- Neidinha, Almir and Txai Suruí are leading the fight against invaders destroying two of the most threatened Indigenous territories in the Brazilian state of Rondônia: the Sete de Setembro and Uru-Eu-Wau-Wau reserves.
- Indigenous territories in Rôndonia have been the target of a recent wave of illegal activities such as land invasions, illegal mining and illegal logging, while their defenders have been threatened and even killed.
- The violence faced by defenders of the Uru-Eu-Wau-Wau Indigenous Territory has been captured in the documentary “The Territory” (“O Território”), released in Europe and the U.S. in August and in Brazil in September, in which part of the production team was made up of local Indigenous leaders.
In the Wild West comics that arrived in small planes in her village in the Brazilian Amazon, Ivaneide Bandeira Cardozo would see Indigenous people depicted as villains who ended up being killed by white men. As a young girl learning to read with her mother, she questioned this recurring plot, which she found disgusting in the pages of old magazines such as O Cruzeiro and Manchete. She promised herself, “When I grow up, I am going to fight against this.”
Decades on, she’s made good on that promise. Now 64 and known as Neidinha Suruí, she’s an activist and Indigenous rights campaigner. She coordinates the Kanindé Ethnoenvironmental Defense Association, and has gained recognition for her work in campaigning for the environment and human rights in the Amazon. Her struggle has not come without its costs, however, and both Neidinha and her family have had to pay a high price.
Her feeling of belonging and her activism are shared, mainly, between two Indigenous territories in the state of Rondônia: the Sete de Setembro Indigenous Territory and the Uru-Eu-Wau-Wau Indigenous Territory. In both, she witnessed scenes increasingly similar to those she used to see in the comic strips as a child, where Indigenous people would lose their lives defending the natural world, their people’s land, and their culture.
The Sete de Setembro Indigenous Territory is home to the Paiter Suruí people, and gained worldwide renown for the leadership of Neidinha’s husband, Almir Suruí. An Indigenous chief, or cacique, Almir uses technology and software in his efforts to protect his people’s territory, one of the most deforested in the whole of the Brazilian Amazon. That’s made him Almir the target of countless death threats in recent years.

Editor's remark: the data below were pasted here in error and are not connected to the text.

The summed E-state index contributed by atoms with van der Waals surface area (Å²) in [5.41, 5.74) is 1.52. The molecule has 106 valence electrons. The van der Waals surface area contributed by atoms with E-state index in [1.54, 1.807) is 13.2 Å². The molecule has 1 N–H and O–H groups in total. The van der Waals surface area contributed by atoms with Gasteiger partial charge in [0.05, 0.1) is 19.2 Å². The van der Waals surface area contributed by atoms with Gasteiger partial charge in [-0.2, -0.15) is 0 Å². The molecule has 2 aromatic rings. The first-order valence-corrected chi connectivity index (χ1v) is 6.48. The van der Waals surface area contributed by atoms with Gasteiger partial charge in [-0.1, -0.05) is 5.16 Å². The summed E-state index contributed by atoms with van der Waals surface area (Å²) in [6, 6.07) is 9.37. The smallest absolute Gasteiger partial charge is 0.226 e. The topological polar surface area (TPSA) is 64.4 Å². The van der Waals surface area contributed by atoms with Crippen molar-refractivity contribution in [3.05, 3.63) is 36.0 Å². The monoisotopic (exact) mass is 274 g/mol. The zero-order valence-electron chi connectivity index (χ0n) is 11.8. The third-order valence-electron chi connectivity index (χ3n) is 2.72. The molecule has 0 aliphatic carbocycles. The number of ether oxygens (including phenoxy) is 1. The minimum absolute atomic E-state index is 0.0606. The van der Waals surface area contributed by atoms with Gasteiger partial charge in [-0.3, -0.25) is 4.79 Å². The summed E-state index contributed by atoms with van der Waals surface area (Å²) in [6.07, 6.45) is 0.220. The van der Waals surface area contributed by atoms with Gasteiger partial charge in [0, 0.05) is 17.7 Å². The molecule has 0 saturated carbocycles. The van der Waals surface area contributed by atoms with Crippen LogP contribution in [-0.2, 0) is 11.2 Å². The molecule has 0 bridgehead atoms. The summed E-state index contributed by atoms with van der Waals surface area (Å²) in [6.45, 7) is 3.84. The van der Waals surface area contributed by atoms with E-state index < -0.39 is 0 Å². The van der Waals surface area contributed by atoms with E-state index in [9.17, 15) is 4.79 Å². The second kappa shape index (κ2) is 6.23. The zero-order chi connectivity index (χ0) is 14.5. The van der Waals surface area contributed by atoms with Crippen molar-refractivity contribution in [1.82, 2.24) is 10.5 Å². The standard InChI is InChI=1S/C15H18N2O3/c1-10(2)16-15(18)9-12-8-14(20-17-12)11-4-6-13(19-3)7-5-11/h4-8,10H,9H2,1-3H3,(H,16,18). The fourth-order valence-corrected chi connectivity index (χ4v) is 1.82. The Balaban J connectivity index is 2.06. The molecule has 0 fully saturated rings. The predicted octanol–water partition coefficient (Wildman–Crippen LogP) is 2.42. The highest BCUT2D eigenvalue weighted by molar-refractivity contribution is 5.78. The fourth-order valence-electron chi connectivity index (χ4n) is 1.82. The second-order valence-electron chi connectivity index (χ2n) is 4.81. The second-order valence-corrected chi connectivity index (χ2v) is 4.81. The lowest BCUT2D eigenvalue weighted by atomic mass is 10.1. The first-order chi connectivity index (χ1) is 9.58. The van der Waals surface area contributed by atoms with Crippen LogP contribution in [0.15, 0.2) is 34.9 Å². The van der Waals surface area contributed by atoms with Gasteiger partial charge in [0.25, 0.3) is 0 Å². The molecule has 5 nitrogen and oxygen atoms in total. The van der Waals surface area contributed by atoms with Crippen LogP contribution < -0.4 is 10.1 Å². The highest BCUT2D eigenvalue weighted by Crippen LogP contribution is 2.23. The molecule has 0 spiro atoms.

Almir has five children, two with Neidinha, all of whom were born in the territory. Among them is Txai Suruí, the young activist who shot to international fame after giving a speech at the COP26 climate summit in Glasgow, Scotland, last year. She spoke out against the violence committed against Indigenous peoples in Brazil, and since then has also been the target of persistent threats and intimidation.
The Uru-Eu-Wau-Wau Indigenous Territory is where Neidinha spent her childhood, leaving for the first time at the age of 12 to study in the state capital, Porto Velho. Her sense of connection to her community has remained strong over the years, locked in the struggle against invaders who threaten her village to this day. Even though she isn’t a direct descendant of any of the nine Indigenous groups who live there, Neidinha identifies with the Indigenous identity and culture of the territory. Her father used to work on what was the Ricardo Franco rubber plantation, which has later incorporated into the boundaries of the Indigenous territory as part of the official demarcation process that was approved in 1991.
Neidinha’s father hailed from the rural interior of the northeastern state of Ceará. He was one of the many thousands of northeasterners attracted to the Amazon region by government recruitment drives for so-called rubber soldiers. The campaign promised a new life working on rubber plantations in the Amazon, one of a number of resources the government had seized on as it sought to firmly establish its occupation of the region. Neidinha’s father first moved to the state of Acre, where he met her mother. After Neidinha was born, the young family moved to Rondônia, where they settled among an Indigenous community, adopting their way of life and becoming part of the community.
It was while she was looking into her family’s past, that Neidinha recently discovered the rubber plantation in Acre where he father had worked before she was born was later made part of the Chico Mendes Extractive Reserve. The reserve was founded in 1990, two years after the murder of the rubber tapper and trade union leader whose name it bears. “I want to go there and find out more about this period of my parents’ lives,” Neidinha says.
Indigenous resistance captured on film
As the Uru-Eu-Wau-Wau Indigenous Territory comes under relentless pressure from outsiders, a group of community leaders have started receiving training on how to deal with the threats. Their tools include drones, cameras and other digital technology tools to develop strategies for community coordination and the monitoring and protection of their territory.
Such efforts have been made possible by partnerships with different organizations that have also allowed the communities to spread awareness about the threats they face. One of these partnerships is supported by WWF-Brasil, ensuring the online surveillance of invaded areas that would otherwise be difficult to access safely by other means.
This type of networking has also given the Uru-Eu-Wau-Wau community the opportunity to share with the world their story of the waves of violence faced by those living on the Indigenous territory. This struggle is depicted in the documentary The Territory (O Território), released in the U.S. and Europe in August and in Brazil on Sept. 8, after three and a half years of filming. A Brazilian, Danish, and U.S. co-production directed by Alex Pritz, the documentary features young Indigenous leaders such as Bitaté Uru-Eu-Wau-Wau, both in front of and behind the camera: starring in the documentary’s main scenes; filming the threats they face themselves; and working on the production team, as was the case of Txai Suruí, who is credited as an executive producer. The film has received international recognition, winning both an audience award and special jury award at the 2022 Sundance Film Festival.